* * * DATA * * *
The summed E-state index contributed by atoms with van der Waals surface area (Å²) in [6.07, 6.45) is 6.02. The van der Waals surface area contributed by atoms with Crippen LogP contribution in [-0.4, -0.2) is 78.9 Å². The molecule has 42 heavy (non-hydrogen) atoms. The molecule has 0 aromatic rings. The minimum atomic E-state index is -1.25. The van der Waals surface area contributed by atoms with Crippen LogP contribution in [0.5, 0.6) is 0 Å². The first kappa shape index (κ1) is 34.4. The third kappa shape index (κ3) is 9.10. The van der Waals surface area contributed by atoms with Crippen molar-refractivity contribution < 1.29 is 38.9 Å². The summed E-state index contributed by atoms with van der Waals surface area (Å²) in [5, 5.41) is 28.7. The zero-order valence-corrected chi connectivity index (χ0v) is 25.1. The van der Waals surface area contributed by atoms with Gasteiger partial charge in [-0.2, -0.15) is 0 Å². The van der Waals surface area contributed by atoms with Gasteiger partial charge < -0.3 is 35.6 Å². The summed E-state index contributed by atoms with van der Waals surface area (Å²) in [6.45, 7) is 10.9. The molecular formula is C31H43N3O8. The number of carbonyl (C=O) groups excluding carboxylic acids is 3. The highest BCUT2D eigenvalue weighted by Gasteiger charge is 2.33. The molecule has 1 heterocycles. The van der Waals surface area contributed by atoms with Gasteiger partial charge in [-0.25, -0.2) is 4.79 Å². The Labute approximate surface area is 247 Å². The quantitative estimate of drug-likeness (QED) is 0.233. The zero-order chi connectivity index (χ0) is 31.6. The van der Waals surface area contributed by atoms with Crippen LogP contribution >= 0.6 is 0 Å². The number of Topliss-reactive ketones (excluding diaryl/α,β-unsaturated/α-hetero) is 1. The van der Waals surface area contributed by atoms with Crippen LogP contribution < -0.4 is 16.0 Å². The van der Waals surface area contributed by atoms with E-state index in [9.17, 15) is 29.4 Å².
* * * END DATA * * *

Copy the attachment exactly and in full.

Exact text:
The summed E-state index contributed by atoms with van der Waals surface area (Å²) in [6.07, 6.45) is 6.02. The van der Waals surface area contributed by atoms with Crippen LogP contribution in [-0.4, -0.2) is 78.9 Å². The molecule has 42 heavy (non-hydrogen) atoms. The molecule has 0 aromatic rings. The minimum atomic E-state index is -1.25. The van der Waals surface area contributed by atoms with Crippen LogP contribution in [0.5, 0.6) is 0 Å². The first kappa shape index (κ1) is 34.4. The third kappa shape index (κ3) is 9.10. The van der Waals surface area contributed by atoms with Crippen molar-refractivity contribution < 1.29 is 38.9 Å². The summed E-state index contributed by atoms with van der Waals surface area (Å²) in [5, 5.41) is 28.7. The zero-order valence-corrected chi connectivity index (χ0v) is 25.1. The van der Waals surface area contributed by atoms with Gasteiger partial charge in [-0.2, -0.15) is 0 Å². The van der Waals surface area contributed by atoms with Gasteiger partial charge < -0.3 is 35.6 Å². The summed E-state index contributed by atoms with van der Waals surface area (Å²) in [6.45, 7) is 10.9. The molecular formula is C31H43N3O8. The number of carbonyl (C=O) groups excluding carboxylic acids is 3. The highest BCUT2D eigenvalue weighted by Gasteiger charge is 2.33. The molecule has 1 heterocycles. The van der Waals surface area contributed by atoms with Gasteiger partial charge in [-0.25, -0.2) is 4.79 Å². The Labute approximate surface area is 247 Å². The quantitative estimate of drug-likeness (QED) is 0.233. The zero-order chi connectivity index (χ0) is 31.6. The van der Waals surface area contributed by atoms with Crippen LogP contribution >= 0.6 is 0 Å². The number of Topliss-reactive ketones (excluding diaryl/α,β-unsaturated/α-hetero) is 1. The van der Waals surface area contributed by atoms with Crippen LogP contribution < -0.4 is 16.0 Å². The van der Waals surface area contributed by atoms with E-state index in [9.17, 15) is 29.4 Å².